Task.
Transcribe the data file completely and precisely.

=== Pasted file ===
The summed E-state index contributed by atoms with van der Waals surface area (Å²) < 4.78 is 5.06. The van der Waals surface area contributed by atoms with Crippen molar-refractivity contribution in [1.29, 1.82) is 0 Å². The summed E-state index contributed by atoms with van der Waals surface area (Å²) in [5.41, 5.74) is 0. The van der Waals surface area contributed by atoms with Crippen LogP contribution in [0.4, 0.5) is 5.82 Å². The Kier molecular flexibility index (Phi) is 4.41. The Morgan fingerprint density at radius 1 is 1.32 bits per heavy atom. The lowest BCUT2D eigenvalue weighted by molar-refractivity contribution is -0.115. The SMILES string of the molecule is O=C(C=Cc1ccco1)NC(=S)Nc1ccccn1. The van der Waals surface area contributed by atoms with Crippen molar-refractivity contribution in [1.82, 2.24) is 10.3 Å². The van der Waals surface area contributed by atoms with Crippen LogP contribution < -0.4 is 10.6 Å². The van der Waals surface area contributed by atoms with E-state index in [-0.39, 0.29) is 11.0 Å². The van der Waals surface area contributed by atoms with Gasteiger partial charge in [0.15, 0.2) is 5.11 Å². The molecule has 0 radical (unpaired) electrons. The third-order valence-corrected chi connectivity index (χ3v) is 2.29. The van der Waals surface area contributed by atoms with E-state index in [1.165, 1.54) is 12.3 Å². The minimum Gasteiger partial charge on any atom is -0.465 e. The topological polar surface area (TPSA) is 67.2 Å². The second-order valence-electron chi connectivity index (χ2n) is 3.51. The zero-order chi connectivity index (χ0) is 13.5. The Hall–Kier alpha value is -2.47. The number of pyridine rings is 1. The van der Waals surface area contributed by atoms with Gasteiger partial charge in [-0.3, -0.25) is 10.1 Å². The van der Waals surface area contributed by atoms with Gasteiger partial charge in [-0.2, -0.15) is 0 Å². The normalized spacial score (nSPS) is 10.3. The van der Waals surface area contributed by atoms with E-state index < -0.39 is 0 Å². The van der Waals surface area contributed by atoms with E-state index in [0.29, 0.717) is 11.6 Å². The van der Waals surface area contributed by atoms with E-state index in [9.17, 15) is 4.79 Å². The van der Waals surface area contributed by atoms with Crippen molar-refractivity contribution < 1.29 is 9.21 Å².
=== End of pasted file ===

The summed E-state index contributed by atoms with van der Waals surface area (Å²) < 4.78 is 5.06. The van der Waals surface area contributed by atoms with Crippen molar-refractivity contribution in [1.29, 1.82) is 0 Å². The summed E-state index contributed by atoms with van der Waals surface area (Å²) in [5.41, 5.74) is 0. The van der Waals surface area contributed by atoms with Crippen LogP contribution in [0.4, 0.5) is 5.82 Å². The Kier molecular flexibility index (Phi) is 4.41. The Morgan fingerprint density at radius 1 is 1.32 bits per heavy atom. The lowest BCUT2D eigenvalue weighted by molar-refractivity contribution is -0.115. The SMILES string of the molecule is O=C(C=Cc1ccco1)NC(=S)Nc1ccccn1. The van der Waals surface area contributed by atoms with Crippen molar-refractivity contribution in [1.82, 2.24) is 10.3 Å². The van der Waals surface area contributed by atoms with Crippen LogP contribution < -0.4 is 10.6 Å². The van der Waals surface area contributed by atoms with E-state index in [-0.39, 0.29) is 11.0 Å². The van der Waals surface area contributed by atoms with Gasteiger partial charge in [0.15, 0.2) is 5.11 Å². The molecule has 0 radical (unpaired) electrons. The third-order valence-corrected chi connectivity index (χ3v) is 2.29. The van der Waals surface area contributed by atoms with E-state index in [1.165, 1.54) is 12.3 Å². The minimum Gasteiger partial charge on any atom is -0.465 e. The topological polar surface area (TPSA) is 67.2 Å². The second-order valence-electron chi connectivity index (χ2n) is 3.51. The zero-order chi connectivity index (χ0) is 13.5. The Hall–Kier alpha value is -2.47. The number of pyridine rings is 1. The van der Waals surface area contributed by atoms with Gasteiger partial charge in [-0.3, -0.25) is 10.1 Å². The van der Waals surface area contributed by atoms with Gasteiger partial charge in [-0.2, -0.15) is 0 Å². The normalized spacial score (nSPS) is 10.3. The van der Waals surface area contributed by atoms with E-state index < -0.39 is 0 Å². The van der Waals surface area contributed by atoms with E-state index in [0.29, 0.717) is 11.6 Å². The van der Waals surface area contributed by atoms with E-state index in [9.17, 15) is 4.79 Å². The van der Waals surface area contributed by atoms with Crippen molar-refractivity contribution < 1.29 is 9.21 Å².